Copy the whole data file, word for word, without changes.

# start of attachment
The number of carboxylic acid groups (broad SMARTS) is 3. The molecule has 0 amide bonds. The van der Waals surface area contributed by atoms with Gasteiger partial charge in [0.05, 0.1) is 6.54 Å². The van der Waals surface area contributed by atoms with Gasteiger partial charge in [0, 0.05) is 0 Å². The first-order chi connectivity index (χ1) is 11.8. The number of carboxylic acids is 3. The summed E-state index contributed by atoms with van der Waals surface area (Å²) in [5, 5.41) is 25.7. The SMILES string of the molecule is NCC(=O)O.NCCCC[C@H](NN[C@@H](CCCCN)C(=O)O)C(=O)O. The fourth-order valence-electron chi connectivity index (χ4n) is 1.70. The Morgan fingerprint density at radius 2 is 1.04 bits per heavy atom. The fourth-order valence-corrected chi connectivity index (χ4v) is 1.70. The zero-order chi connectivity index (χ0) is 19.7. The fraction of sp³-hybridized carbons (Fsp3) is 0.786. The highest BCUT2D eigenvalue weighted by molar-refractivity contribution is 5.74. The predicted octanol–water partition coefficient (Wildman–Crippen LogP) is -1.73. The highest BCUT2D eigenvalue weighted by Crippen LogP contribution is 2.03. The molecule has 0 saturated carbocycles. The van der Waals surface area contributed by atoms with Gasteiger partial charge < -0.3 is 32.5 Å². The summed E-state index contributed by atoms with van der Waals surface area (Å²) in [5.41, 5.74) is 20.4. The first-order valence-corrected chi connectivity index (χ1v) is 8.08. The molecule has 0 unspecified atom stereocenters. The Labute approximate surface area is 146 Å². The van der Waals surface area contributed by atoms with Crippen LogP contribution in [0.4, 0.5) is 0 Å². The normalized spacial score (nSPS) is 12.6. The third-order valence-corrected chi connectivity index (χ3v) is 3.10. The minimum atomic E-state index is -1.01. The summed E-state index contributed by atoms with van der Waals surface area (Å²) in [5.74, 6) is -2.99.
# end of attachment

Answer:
The number of carboxylic acid groups (broad SMARTS) is 3. The molecule has 0 amide bonds. The van der Waals surface area contributed by atoms with Gasteiger partial charge in [0.05, 0.1) is 6.54 Å². The van der Waals surface area contributed by atoms with Gasteiger partial charge in [0, 0.05) is 0 Å². The first-order chi connectivity index (χ1) is 11.8. The number of carboxylic acids is 3. The summed E-state index contributed by atoms with van der Waals surface area (Å²) in [5, 5.41) is 25.7. The SMILES string of the molecule is NCC(=O)O.NCCCC[C@H](NN[C@@H](CCCCN)C(=O)O)C(=O)O. The fourth-order valence-electron chi connectivity index (χ4n) is 1.70. The Morgan fingerprint density at radius 2 is 1.04 bits per heavy atom. The fourth-order valence-corrected chi connectivity index (χ4v) is 1.70. The zero-order chi connectivity index (χ0) is 19.7. The fraction of sp³-hybridized carbons (Fsp3) is 0.786. The highest BCUT2D eigenvalue weighted by molar-refractivity contribution is 5.74. The predicted octanol–water partition coefficient (Wildman–Crippen LogP) is -1.73. The highest BCUT2D eigenvalue weighted by Crippen LogP contribution is 2.03. The molecule has 0 saturated carbocycles. The van der Waals surface area contributed by atoms with Gasteiger partial charge < -0.3 is 32.5 Å². The summed E-state index contributed by atoms with van der Waals surface area (Å²) in [5.41, 5.74) is 20.4. The first-order valence-corrected chi connectivity index (χ1v) is 8.08. The molecule has 0 unspecified atom stereocenters. The Labute approximate surface area is 146 Å². The van der Waals surface area contributed by atoms with Crippen LogP contribution in [0.4, 0.5) is 0 Å². The normalized spacial score (nSPS) is 12.6. The third-order valence-corrected chi connectivity index (χ3v) is 3.10. The minimum atomic E-state index is -1.01. The summed E-state index contributed by atoms with van der Waals surface area (Å²) in [5.74, 6) is -2.99.